Saturday, October 25, 2008

The Prayer of the Heart is Short, Unceasing and All-Inclusive

The Way of The Heart concludes with an emphasis on three characteristics of the prayer of the heart:

• The prayer of the heart is nurtured by short, simple prayers
• The prayer of the heart is unceasing
• The prayer of the heart is all-inclusive

Henri Nouwen explains “When we use a very simple sentence such as ‘O God, come to my assistance,’ or Jesus, master, have mercy on me,’ or a word such as ‘Lord’ or ‘Jesus’ . . . Such a simple, easily repeated prayer can slowly empty out our crowded interior life and create the quiet space where we can dwell with God. It can be like a ladder along which we can descend into the heart and ascend to God” (The Way of The Heart, Ballantine Books, 1983, page 65).

A Russian peasant was once challenged by the New Testament verse: “Pray without ceasing” (1 Thessalonians 5:17). Not surprisingly he wonders what this means “I began to think how it was possible to pray without ceasing, since a man has to concern himself with other things also in order to make a living.”

A wise man told the pilgrim “Ceaseless interior prayer is a continual yearning of the human spirit towards God.” In the course of his travels, the pilgrim makes the Jesus Prayer “Lord Jesus Christ, have mercy on me” his constant companion until one day “It seemed as though my heart in its ordinary beating began to say the words of the Prayer within at each beat . . . I gave up saying the Prayer with my lips. I simply listened carefully to what my heart was saying” (quoting R.M. French, trans., The Way of the Pilgrim, New York: The Seabury Press, 1965, pages 1-3).

Can anyone, even a busy minister, pastor, teacher, journalist, parent, student, or mechanic learn to “Pray without ceasing”?

Nouwen responds that “The prayer continues to pray within me even when I am talking with others or concentrating on manual work . . . I am not suggesting that we should imitate . . . the Russian pilgrim, but I do suggest that we, too, in our busy ministry should be concerned to pray without ceasing, so that ‘Whatever we do, whether we eat or drink we do it all for the glory of God’ (1 Corinthians 10:31).

“To love and work for the glory of God cannot remain an idea about which we think once in a while. It must become an interior, unceasing doxology.

“A final characteristic of the prayer of the heart is that it includes all our concerns. When we enter with our mind into our heart and there stand in the presence of God, then all our mental preoccupations become prayer. The power of the prayer of the heart is precisely that through it all that is on our mind becomes prayer.

“We have seen how the prayer of the heart is nurtured by short prayers, is unceasing and all-inclusive. These three characteristics show how the prayer of the heart is the breath of the spiritual life and of all ministry” (The Way of The Heart, Ballantine Books, 1983, pages 68-70).

Tuesday, October 14, 2008

How to Pray the Prayer of the Heart

We’re not monks. At least most of us reading this blog aren’t so far as I know. (Do let me know if you are a monk and somehow come across these words.) We ordinary Christians don’t usually live in an actual desert (though some parts of Texas and California are very close to being exactly that!). So how can we, Jesus-following disciples and citizens of the world in the 21st century, practice the prayer of the heart?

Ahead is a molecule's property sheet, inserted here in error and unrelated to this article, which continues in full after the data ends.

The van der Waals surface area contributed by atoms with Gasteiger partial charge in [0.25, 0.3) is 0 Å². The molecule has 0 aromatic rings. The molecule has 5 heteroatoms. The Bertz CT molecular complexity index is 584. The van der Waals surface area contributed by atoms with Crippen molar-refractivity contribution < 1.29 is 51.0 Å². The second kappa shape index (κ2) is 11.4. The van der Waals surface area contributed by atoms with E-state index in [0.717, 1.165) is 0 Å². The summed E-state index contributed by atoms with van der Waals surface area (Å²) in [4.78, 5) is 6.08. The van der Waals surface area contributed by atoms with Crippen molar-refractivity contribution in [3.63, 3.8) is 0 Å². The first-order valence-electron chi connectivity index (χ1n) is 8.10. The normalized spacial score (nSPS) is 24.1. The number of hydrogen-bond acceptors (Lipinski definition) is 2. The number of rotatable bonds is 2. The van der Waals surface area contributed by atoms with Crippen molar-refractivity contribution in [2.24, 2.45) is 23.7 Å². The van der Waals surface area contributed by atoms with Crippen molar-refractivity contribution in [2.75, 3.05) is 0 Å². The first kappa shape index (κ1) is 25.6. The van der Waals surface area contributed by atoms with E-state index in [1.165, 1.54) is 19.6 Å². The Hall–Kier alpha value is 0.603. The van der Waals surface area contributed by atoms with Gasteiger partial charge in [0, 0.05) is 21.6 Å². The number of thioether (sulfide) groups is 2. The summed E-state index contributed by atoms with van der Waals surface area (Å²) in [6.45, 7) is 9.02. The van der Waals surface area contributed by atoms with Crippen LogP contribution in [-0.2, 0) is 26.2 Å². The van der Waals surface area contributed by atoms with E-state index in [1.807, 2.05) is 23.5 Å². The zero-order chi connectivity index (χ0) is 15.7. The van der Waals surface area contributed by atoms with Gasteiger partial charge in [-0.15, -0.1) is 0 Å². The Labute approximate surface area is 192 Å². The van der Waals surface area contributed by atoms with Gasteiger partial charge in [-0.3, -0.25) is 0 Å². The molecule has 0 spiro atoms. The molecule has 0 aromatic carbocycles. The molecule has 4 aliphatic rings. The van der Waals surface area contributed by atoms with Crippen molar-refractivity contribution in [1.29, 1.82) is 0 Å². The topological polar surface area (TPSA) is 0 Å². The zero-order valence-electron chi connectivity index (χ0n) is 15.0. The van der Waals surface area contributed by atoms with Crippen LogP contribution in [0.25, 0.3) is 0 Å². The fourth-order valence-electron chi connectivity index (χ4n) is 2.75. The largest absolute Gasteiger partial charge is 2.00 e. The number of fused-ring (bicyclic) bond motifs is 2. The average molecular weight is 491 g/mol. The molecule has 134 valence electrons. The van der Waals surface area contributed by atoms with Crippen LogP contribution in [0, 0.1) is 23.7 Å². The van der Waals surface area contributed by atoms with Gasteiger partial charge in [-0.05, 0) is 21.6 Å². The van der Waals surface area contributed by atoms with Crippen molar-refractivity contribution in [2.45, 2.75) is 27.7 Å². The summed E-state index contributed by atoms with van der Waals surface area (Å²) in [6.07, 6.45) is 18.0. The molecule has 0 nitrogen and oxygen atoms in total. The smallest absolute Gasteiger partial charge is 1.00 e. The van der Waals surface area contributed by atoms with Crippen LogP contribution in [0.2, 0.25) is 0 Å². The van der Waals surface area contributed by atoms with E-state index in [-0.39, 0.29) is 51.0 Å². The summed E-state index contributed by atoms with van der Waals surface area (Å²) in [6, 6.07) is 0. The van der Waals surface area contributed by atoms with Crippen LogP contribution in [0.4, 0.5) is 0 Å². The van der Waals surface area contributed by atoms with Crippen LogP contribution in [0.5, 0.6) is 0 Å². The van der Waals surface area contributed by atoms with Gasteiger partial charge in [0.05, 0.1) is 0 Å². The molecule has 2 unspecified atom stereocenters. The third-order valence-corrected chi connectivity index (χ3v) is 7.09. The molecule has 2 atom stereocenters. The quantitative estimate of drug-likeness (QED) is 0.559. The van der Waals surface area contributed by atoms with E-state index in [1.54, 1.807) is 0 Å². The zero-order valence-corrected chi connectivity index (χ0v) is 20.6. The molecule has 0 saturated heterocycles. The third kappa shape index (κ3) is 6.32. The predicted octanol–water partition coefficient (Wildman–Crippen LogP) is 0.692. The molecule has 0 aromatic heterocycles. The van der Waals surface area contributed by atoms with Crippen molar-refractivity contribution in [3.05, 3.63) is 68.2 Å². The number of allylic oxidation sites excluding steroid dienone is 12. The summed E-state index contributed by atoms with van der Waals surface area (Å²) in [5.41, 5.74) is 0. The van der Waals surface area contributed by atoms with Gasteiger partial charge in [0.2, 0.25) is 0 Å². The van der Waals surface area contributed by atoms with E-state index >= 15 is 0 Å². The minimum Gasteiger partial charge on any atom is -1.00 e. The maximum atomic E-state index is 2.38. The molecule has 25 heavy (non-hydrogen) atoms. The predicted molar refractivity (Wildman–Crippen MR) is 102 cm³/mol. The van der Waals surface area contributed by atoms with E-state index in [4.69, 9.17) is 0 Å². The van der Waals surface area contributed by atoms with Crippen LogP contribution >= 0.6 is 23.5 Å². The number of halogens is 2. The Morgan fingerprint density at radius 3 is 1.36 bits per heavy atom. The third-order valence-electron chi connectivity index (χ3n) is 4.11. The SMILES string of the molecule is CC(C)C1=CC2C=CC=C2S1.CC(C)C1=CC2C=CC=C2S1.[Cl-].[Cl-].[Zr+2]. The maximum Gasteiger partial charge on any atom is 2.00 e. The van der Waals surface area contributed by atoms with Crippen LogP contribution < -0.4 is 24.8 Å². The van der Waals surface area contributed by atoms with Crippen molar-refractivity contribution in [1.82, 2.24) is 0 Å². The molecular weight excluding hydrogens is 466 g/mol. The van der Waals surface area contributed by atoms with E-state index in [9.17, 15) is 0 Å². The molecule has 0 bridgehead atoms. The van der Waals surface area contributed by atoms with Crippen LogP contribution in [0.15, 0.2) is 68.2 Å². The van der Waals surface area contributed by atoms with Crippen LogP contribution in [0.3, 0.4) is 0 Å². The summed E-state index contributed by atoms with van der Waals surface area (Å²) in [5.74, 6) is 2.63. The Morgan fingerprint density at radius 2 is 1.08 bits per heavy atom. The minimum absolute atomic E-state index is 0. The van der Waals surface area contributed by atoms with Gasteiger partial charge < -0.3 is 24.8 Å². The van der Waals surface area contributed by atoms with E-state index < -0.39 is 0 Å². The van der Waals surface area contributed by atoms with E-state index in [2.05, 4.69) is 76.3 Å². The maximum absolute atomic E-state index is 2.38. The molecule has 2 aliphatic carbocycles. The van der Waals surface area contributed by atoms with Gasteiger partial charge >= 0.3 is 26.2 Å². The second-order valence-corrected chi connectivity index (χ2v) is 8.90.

How do you do that? Let me know, and I’ll pass your practices along to others.

As Henri Nouwen writes towards the end of The Way of The Heart (pages 63-64):

• The prayer of the heart is nurtured by short, simple prayers
• The prayer of the heart is unceasing
• The prayer of the heart is all-inclusive

As Nouwen observes, the Desert Fathers discourage the use of too many words. Abba Macarius said: “There is no need at all to make long discourses; it is enough to stretch out one’s hand and say, ‘Lord as you will, and as you know, have mercy.’ And if the conflict grows fiercer say: ‘Lord, help.’ He knows very well what we need and he shows us his mercy.’

John Climacus is even more explicit: ‘When you pray do not try to express yourself in fancy words, for often it is the simple, repetitious phrases of a little child that our Father in heaven finds most irresistible . . . One phrase on the lips of the tax collector was enough to win God’s mercy . . . Wordiness in prayer often subjects the mind to fantasy and dissipation; single words of their very nature tend to concentrate the mind.’ The quiet repetition of a single word can help us descend with the mind into the heart . . . a word or sentence repeated frequently can help us to concentrate, to move to the center, to create an inner stillness and thus to listen to the voice of God.

“When, for instance, we have spent twenty minutes in the early morning sitting in the presence of God with the words ‘The Lord is my Shepherd’ they may slowly build a little nest for themselves in our heart and stay there for the rest of our busy day. Even while we are talking, studying, gardening, or building, the prayer can continue in our heart and keep us aware of God’s ever-present guidance.

“The discipline is not directed toward coming to a deeper insight into what it means that God is our Shepherd, but toward coming to the inner experience of God’s shepherding action in whatever we think, say, or do” (The Way of The Heart, Ballantine Books, 1983, page 65).

Try it. Carve out 5 to 10 minutes one morning this week. Then pray the prayer of the heart.

As you go through your busy day, use the pauses and breaks, the interruptions, the brief moments of downtime, the transitions between activities, the commute, or a few minutes at the close of your day to repeat the prayer of your heart.